Chapter XXVIII: Francine.
"You're surprised to see me, of course?" Saluting Emily in those terms, Francine looked round the parlor with an air of satirical curiosity. "Dear me, what a little place to live in!"
"What brings you to London?" Emily inquired.
"You ought to know, my dear, without asking. Why did I try to make friends with you at school? And why have I been trying ever since? Because I hate you--I mean because I can't resist you--no! I mean because I hate myself for liking you. Oh, never mind my reasons. I insisted on going to London with Miss Ladd--when that horrid woman announced that she had an appointment with her lawyer. I said, 'I want to see Emily.' 'Emily doesn't like you.'
'I don't care whether she likes me or not; I want to see her.' That's the way we snap at each other, and that's how I always carry my point. Here I am, till my duenna finishes her business and fetches me. What a prospect for You! Have you got any cold meat in the house? I'm not a glutton, like Cecilia--but I'm afraid I shall want some lunch."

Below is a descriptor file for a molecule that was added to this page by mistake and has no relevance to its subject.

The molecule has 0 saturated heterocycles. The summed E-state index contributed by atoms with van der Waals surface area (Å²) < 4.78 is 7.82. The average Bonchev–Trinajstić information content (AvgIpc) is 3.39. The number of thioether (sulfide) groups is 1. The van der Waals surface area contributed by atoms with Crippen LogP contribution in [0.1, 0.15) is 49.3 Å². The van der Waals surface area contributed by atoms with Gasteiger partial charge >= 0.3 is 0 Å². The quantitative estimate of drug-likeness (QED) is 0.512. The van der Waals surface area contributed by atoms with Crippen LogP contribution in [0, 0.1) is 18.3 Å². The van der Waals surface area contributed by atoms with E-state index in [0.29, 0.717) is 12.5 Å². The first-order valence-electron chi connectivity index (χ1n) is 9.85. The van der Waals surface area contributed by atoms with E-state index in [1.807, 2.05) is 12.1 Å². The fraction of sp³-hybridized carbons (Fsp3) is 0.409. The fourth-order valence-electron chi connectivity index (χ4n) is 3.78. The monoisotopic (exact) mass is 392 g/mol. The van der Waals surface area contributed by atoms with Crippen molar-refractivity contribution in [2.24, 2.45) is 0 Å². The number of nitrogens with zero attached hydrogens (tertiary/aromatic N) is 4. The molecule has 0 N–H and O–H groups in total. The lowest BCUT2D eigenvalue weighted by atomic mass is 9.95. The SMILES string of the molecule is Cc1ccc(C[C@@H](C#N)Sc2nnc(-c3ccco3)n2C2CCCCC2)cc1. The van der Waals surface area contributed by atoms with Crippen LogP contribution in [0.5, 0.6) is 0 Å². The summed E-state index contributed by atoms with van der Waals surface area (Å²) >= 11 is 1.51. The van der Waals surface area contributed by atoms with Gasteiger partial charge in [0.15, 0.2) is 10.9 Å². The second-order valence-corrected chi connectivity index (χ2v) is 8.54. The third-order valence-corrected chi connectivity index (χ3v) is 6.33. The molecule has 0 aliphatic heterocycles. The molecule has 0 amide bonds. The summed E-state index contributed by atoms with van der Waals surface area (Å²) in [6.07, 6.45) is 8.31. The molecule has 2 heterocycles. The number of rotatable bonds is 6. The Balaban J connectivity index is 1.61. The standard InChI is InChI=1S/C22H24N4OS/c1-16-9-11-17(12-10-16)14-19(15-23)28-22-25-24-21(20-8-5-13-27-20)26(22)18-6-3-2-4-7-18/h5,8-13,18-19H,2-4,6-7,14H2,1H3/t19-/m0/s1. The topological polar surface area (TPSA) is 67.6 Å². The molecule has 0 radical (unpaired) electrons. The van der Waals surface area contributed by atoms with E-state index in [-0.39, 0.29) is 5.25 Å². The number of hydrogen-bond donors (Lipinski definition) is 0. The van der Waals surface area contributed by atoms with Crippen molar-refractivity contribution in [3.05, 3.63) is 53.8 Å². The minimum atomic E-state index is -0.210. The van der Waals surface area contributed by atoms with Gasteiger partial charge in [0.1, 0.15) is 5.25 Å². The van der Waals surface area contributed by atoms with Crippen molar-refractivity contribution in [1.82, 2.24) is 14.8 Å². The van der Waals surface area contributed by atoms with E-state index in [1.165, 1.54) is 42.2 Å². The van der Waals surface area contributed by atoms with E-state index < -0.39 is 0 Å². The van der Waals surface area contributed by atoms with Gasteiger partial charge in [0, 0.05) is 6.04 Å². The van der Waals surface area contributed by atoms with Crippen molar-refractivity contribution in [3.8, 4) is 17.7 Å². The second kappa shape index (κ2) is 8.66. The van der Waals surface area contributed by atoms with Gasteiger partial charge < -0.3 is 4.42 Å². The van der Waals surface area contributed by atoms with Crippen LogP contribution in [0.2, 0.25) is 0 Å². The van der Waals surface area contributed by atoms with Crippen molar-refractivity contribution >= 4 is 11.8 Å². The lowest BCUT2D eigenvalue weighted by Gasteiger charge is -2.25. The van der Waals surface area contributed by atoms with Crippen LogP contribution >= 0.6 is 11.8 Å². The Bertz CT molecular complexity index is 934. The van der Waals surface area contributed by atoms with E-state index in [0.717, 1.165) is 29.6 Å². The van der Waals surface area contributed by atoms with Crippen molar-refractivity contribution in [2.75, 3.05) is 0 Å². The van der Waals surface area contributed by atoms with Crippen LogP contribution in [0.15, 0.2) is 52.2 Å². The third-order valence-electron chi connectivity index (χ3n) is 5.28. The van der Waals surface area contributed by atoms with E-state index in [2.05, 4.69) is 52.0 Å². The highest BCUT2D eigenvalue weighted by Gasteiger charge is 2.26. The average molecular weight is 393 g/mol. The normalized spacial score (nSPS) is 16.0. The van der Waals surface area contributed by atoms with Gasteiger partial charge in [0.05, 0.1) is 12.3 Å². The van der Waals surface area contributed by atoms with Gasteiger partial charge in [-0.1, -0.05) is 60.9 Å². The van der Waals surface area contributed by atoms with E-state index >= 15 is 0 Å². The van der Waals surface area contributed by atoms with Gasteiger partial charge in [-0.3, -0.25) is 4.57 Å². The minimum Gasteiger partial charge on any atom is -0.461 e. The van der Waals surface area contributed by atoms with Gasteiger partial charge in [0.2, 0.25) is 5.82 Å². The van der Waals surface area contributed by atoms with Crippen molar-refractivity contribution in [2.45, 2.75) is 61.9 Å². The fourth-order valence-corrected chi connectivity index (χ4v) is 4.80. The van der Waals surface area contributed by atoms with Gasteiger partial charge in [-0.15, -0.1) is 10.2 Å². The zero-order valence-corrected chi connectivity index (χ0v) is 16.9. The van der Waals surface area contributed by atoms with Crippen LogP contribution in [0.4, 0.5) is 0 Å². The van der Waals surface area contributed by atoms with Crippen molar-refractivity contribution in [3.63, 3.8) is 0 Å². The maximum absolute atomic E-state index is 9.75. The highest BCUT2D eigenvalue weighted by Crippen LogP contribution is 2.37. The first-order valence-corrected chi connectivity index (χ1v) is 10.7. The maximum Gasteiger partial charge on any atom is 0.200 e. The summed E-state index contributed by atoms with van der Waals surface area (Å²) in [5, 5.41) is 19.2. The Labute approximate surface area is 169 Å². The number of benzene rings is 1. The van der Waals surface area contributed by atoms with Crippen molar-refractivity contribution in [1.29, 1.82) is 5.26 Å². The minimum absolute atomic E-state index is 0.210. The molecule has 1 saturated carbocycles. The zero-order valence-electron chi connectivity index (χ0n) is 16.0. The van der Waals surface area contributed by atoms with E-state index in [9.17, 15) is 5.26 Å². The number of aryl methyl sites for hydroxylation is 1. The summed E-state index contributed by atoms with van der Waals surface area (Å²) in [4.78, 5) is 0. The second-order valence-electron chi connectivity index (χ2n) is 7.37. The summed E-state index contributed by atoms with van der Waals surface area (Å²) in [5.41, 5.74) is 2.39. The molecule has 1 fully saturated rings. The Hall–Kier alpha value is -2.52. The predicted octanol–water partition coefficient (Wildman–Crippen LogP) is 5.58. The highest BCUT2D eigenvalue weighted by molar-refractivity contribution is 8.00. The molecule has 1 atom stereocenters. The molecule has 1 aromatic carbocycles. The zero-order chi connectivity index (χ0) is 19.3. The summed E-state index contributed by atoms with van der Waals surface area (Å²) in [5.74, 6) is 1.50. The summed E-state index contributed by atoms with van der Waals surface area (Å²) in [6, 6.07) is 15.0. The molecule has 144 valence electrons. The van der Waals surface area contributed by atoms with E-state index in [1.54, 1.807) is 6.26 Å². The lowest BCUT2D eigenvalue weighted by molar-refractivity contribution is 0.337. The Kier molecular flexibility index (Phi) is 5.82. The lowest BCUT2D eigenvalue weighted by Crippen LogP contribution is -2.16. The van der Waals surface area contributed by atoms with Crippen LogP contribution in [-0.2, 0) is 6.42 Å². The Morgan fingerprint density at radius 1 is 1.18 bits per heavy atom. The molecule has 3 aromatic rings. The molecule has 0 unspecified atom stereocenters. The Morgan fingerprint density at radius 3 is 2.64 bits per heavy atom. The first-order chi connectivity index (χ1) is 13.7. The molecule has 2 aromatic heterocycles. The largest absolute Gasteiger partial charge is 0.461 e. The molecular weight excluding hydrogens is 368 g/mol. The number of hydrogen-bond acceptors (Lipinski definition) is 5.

"Don't talk in that way, Francine!"
"Do you mean to say you're glad to see me?"
"If you were only a little less hard and bitter, I should always be glad to see you."
"You darling! (excuse my impetuosity). What are you looking at? My new dress? Do you envy me?"
"No; I admire the color--that's all."
Francine rose, and shook out her dress, and showed it from every point of view. "See how it's made: Paris, of course! Money, my dear; money will do anything--except making one learn one's lessons."
"Are you not getting on any better, Francine?"
"Worse, my sweet friend--worse. One of the masters, I am happy to say, has flatly refused to teach me any longer. 'Pupils without brains I am accustomed to,' he said in his broken English; 'but a pupil with no heart is beyond my endurance.' Ha! ha! the mouldy old refugee has an eye for character, though. No heart--there I am, described in two words."
"And proud of it," Emily remarked.